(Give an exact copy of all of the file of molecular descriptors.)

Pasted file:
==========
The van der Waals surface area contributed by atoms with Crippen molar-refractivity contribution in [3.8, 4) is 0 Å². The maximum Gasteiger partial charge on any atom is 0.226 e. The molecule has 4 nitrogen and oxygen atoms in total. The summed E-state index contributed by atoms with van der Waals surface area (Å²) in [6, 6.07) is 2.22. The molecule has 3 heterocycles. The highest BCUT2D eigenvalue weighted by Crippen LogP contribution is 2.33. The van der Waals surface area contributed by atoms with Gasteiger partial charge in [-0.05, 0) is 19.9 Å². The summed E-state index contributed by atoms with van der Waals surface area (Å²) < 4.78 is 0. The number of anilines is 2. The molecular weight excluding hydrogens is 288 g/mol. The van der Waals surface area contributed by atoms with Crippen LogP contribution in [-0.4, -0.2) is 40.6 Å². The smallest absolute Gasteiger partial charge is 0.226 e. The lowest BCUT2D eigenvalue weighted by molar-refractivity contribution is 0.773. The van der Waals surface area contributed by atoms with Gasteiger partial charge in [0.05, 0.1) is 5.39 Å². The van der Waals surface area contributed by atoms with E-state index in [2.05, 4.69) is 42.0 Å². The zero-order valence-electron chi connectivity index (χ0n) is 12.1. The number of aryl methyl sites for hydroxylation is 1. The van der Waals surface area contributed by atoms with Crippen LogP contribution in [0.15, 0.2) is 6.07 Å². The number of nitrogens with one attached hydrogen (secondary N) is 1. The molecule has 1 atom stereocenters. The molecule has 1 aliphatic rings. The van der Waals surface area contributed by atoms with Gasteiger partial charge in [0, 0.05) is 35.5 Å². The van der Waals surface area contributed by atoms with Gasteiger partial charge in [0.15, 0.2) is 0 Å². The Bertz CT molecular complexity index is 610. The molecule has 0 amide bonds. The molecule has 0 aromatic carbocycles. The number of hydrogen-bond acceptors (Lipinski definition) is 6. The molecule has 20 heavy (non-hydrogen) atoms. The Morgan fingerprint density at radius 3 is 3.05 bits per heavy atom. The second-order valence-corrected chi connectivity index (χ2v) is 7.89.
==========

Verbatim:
The van der Waals surface area contributed by atoms with Crippen molar-refractivity contribution in [3.8, 4) is 0 Å². The maximum Gasteiger partial charge on any atom is 0.226 e. The molecule has 4 nitrogen and oxygen atoms in total. The summed E-state index contributed by atoms with van der Waals surface area (Å²) in [6, 6.07) is 2.22. The molecule has 3 heterocycles. The highest BCUT2D eigenvalue weighted by Crippen LogP contribution is 2.33. The van der Waals surface area contributed by atoms with Gasteiger partial charge in [-0.05, 0) is 19.9 Å². The summed E-state index contributed by atoms with van der Waals surface area (Å²) < 4.78 is 0. The number of anilines is 2. The molecular weight excluding hydrogens is 288 g/mol. The van der Waals surface area contributed by atoms with Crippen LogP contribution in [-0.4, -0.2) is 40.6 Å². The smallest absolute Gasteiger partial charge is 0.226 e. The lowest BCUT2D eigenvalue weighted by molar-refractivity contribution is 0.773. The van der Waals surface area contributed by atoms with Gasteiger partial charge in [0.05, 0.1) is 5.39 Å². The van der Waals surface area contributed by atoms with E-state index in [2.05, 4.69) is 42.0 Å². The zero-order valence-electron chi connectivity index (χ0n) is 12.1. The number of aryl methyl sites for hydroxylation is 1. The van der Waals surface area contributed by atoms with Crippen LogP contribution in [0.15, 0.2) is 6.07 Å². The number of nitrogens with one attached hydrogen (secondary N) is 1. The molecule has 1 atom stereocenters. The molecule has 1 aliphatic rings. The van der Waals surface area contributed by atoms with Gasteiger partial charge in [0, 0.05) is 35.5 Å². The van der Waals surface area contributed by atoms with Gasteiger partial charge in [0.15, 0.2) is 0 Å². The Bertz CT molecular complexity index is 610. The molecule has 0 amide bonds. The molecule has 0 aromatic carbocycles. The number of hydrogen-bond acceptors (Lipinski definition) is 6. The molecule has 20 heavy (non-hydrogen) atoms. The Morgan fingerprint density at radius 3 is 3.05 bits per heavy atom. The second-order valence-corrected chi connectivity index (χ2v) is 7.89.